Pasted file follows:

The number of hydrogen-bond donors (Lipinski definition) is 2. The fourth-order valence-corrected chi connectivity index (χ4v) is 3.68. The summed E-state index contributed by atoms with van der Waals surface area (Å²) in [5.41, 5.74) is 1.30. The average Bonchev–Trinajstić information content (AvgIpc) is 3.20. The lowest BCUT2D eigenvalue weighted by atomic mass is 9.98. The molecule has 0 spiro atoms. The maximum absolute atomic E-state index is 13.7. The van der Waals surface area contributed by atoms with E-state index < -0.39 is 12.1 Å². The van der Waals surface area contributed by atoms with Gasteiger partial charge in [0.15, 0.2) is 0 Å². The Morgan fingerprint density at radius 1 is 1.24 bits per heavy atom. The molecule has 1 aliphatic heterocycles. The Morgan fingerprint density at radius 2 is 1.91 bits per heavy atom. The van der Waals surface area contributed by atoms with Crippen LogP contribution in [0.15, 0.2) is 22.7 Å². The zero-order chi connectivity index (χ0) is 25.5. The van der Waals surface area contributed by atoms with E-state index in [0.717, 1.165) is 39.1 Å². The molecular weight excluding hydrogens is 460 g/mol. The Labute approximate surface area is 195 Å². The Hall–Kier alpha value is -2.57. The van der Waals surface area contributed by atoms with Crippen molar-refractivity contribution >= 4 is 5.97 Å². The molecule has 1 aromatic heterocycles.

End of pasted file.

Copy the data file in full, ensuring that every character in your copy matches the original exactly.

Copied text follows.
The number of hydrogen-bond donors (Lipinski definition) is 2. The fourth-order valence-corrected chi connectivity index (χ4v) is 3.68. The summed E-state index contributed by atoms with van der Waals surface area (Å²) in [5.41, 5.74) is 1.30. The average Bonchev–Trinajstić information content (AvgIpc) is 3.20. The lowest BCUT2D eigenvalue weighted by atomic mass is 9.98. The molecule has 0 spiro atoms. The maximum absolute atomic E-state index is 13.7. The van der Waals surface area contributed by atoms with E-state index < -0.39 is 12.1 Å². The van der Waals surface area contributed by atoms with Gasteiger partial charge in [0.15, 0.2) is 0 Å². The Morgan fingerprint density at radius 1 is 1.24 bits per heavy atom. The molecule has 1 aliphatic heterocycles. The Morgan fingerprint density at radius 2 is 1.91 bits per heavy atom. The van der Waals surface area contributed by atoms with Crippen LogP contribution in [0.15, 0.2) is 22.7 Å². The zero-order chi connectivity index (χ0) is 25.5. The van der Waals surface area contributed by atoms with E-state index in [0.717, 1.165) is 39.1 Å². The molecular weight excluding hydrogens is 460 g/mol. The Labute approximate surface area is 195 Å². The Hall–Kier alpha value is -2.57. The van der Waals surface area contributed by atoms with Crippen molar-refractivity contribution >= 4 is 5.97 Å². The molecule has 1 aromatic heterocycles.